If you like photographing flowers, and happen to travel to the big island of Hawaii, you really owe it to yourself to make some time to walk through the Hawaii Tropical Botanical Garden. Just a few minutes’ drive north of Hilo, it’s home to all sorts of beautiful tropical plants.
Here, for example, is a Pink Quill (tillandsia cyanea) bromeliad. It’s native to Ecuador, but apparently also available as a houseplant (although I doubt it’d do well for us here in Colorado):
If you ever get to Hawaii (in particular, if you ever get to the island of Oahu), chances are you’ll wind up stopping by the Polynesian Cultural Center. It’s the #1 paid attraction in the state, after all. An adjunct of the BYU-Hawaii campus, the PCC serves a cluster of purposes — entertainment, helping college-age kids from across the Pacific pay for college, and providing some cross-cultural education.
Granted, the displays of polynesian culture at the PCC are “cleaned up” a bit (as you might expect given the circumstances), but for most visitors it’s at least a quick way to get exposure to a slice of Polynesia they wouldn’t see otherwise. The after-dinner show is also a great way to get practice photographing flaming torches:
I was more than a little surprised that this shot didn’t require much noise cleanup — the torches do a great job of lighting the entertainer (just had a bit of noise in the darker background). BTW, this is a shot from the “Ha: Breath of Life” show. Great stuff for the kids…
So let’s say you take a trip to Hawaii and manage to hike out to where the lava meets the sea. Pretty spectacular, particularly at night:
But of course, you hiked there in the dark (likely) over near-black lava (certainly), and now you need to get back to your car, in the dark. Makes for a pretty tough scene unless you brought a flashlight. Luckily, though, most folks remember this little item of equipment (although you’d be surprised how many show up unprepared)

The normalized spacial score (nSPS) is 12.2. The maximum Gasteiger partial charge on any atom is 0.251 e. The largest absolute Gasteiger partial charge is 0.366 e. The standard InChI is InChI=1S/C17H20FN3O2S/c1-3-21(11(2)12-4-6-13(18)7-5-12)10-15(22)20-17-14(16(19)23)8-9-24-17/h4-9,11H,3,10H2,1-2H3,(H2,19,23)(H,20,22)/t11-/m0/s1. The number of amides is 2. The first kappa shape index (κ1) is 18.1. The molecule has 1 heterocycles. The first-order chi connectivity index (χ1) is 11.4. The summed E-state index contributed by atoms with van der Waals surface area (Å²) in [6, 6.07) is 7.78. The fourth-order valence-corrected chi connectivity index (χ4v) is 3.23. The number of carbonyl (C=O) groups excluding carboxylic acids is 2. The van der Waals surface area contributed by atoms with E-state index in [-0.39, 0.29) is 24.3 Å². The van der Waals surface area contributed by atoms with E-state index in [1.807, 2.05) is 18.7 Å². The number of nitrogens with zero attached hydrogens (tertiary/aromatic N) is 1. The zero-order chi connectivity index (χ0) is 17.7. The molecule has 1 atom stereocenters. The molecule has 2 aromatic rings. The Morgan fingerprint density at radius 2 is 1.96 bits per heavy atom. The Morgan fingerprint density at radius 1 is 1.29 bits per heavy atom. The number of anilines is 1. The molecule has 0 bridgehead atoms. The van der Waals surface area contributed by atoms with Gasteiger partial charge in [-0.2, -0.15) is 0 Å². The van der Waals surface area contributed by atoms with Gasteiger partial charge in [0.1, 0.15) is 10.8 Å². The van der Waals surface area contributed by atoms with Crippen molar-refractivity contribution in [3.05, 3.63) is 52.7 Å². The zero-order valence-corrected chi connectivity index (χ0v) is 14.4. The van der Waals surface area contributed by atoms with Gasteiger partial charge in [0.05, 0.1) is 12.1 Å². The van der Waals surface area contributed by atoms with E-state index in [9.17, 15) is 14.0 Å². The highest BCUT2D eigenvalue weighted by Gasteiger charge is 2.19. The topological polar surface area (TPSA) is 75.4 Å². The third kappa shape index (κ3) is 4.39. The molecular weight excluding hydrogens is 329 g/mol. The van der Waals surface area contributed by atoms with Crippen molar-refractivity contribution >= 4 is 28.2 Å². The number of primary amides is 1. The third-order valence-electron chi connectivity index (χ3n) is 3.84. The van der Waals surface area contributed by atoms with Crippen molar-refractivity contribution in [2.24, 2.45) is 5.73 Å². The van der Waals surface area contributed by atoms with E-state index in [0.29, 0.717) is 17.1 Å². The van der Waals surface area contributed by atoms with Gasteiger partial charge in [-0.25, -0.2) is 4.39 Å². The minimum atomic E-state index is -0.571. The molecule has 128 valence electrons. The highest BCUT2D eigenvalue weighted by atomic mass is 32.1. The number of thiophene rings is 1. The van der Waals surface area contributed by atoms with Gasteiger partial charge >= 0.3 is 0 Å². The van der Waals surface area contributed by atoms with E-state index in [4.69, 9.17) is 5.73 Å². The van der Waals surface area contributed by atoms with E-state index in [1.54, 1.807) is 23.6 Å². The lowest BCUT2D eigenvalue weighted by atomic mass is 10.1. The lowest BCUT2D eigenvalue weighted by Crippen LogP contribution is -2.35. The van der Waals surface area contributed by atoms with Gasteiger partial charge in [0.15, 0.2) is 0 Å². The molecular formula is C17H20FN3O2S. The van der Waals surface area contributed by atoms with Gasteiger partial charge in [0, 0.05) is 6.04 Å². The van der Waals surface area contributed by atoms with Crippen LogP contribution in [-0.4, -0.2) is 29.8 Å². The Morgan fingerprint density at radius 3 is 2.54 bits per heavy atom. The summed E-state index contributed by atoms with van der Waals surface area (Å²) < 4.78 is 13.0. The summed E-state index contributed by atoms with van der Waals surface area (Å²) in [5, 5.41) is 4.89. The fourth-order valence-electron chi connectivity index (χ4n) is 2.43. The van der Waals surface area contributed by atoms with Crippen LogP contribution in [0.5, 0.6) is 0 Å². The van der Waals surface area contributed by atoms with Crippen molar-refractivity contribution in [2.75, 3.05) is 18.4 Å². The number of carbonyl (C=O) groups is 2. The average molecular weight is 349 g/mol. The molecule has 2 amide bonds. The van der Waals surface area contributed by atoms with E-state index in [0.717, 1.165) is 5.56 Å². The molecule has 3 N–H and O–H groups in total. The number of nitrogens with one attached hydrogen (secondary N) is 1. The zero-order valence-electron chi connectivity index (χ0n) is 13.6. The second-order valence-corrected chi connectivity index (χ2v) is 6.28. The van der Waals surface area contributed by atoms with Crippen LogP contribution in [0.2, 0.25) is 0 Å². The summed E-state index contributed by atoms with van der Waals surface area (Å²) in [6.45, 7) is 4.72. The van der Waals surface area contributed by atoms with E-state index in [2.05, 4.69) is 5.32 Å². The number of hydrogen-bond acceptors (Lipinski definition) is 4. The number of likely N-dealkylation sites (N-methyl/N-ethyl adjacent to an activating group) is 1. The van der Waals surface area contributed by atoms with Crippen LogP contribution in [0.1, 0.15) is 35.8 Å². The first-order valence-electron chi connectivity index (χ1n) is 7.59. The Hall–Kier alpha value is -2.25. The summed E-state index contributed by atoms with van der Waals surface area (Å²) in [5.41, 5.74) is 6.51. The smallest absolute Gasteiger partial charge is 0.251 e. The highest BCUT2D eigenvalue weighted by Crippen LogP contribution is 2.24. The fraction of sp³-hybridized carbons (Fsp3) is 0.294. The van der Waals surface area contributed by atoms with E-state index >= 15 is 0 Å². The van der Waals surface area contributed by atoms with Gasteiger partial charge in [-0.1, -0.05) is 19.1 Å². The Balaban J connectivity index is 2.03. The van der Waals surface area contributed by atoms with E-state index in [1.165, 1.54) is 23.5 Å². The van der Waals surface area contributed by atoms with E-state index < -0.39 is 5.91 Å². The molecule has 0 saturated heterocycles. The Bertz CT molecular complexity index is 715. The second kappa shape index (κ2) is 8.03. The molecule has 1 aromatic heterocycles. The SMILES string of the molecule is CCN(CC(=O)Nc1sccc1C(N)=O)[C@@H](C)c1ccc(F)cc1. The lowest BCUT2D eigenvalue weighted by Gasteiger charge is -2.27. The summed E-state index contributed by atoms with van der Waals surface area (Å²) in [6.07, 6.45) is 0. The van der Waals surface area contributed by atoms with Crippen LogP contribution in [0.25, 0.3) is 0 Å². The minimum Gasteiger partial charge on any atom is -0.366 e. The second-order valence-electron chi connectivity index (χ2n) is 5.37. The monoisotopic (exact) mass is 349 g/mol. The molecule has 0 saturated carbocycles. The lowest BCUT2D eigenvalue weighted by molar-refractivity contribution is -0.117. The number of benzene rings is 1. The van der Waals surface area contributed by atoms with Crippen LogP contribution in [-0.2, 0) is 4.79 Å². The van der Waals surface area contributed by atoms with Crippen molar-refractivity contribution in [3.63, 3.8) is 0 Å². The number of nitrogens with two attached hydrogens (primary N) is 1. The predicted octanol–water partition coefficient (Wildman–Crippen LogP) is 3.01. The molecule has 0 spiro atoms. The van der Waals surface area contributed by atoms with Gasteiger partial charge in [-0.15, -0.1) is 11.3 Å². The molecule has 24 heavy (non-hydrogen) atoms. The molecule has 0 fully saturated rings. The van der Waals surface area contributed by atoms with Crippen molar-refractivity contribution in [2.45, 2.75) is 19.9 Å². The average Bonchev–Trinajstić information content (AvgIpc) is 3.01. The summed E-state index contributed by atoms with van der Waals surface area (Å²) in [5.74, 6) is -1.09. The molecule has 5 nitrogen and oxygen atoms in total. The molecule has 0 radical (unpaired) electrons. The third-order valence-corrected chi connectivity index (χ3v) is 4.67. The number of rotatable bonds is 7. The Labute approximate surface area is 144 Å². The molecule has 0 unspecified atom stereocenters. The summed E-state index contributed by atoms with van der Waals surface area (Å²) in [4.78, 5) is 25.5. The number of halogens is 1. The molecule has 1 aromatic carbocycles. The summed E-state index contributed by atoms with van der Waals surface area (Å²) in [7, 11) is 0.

Once you’re back at the trailhead, you can take a long-exposure shot of the folks behind you on the trail:
If you’re having trouble visualizing what’s going on, here’s a VERY STRETCHED shorter exposure shot from the same spot:
Note that all the ground below the horizon is solidified lava flows, the sky is only visible here because I took this on a cloudy night. I’m still amazed at how much detail is visible in this frame…
In a post over on the old blog, I talked a bit about (and shared some video from) the green sand beach near South Point, on the big island of Hawaii. If you find yourself “in the neighborhood” but can’t (or don’t want to) hike to the beach, you do have alternatives.
This isn’t “the” green sand beach, this is a little tide pool about a mile away — but it’s managed to collect some of its neighbor’s sand just the same. It only covers about 200 square feet (so 20″ish” square meters), but it’s considerably closer to the trailhead.
On our recent trip to Hawaii, I was happy to see that wind power seems to be catching on there. At one point we were driving along a highway that essentially parallels the coast, and saw a wind farm in the distance. Since we had a bit of time to kill, we headed off down a local road to get closer.
I took this shot from the side of the road (a single-lane access road for the local short-strip “airport”), just outside the fence. Pity the sky wasn’t clearer, but I still like the contrast between the windmills and meadow. If I find the time, I might just have to tinker with this shot in Photoshop to get rid of the clouds…
On our recent Hawaii trip, we spent the better part of an evening wandering around the beach at Waikiki. Mostly I was hoping to get a good sunset shot (the previous night, the sunset was gorgeous — but I was on a bus headed to our hotel from the airport and couldn’t get a shot of it), but I figured I should make good use of the opportunity while I was waiting. In this one, you can just make out the silhouette of one person walking deeper into the water:
BTW, I never did get my sunset shot — night after night, the clouds wound up blowing in just in time to block the view.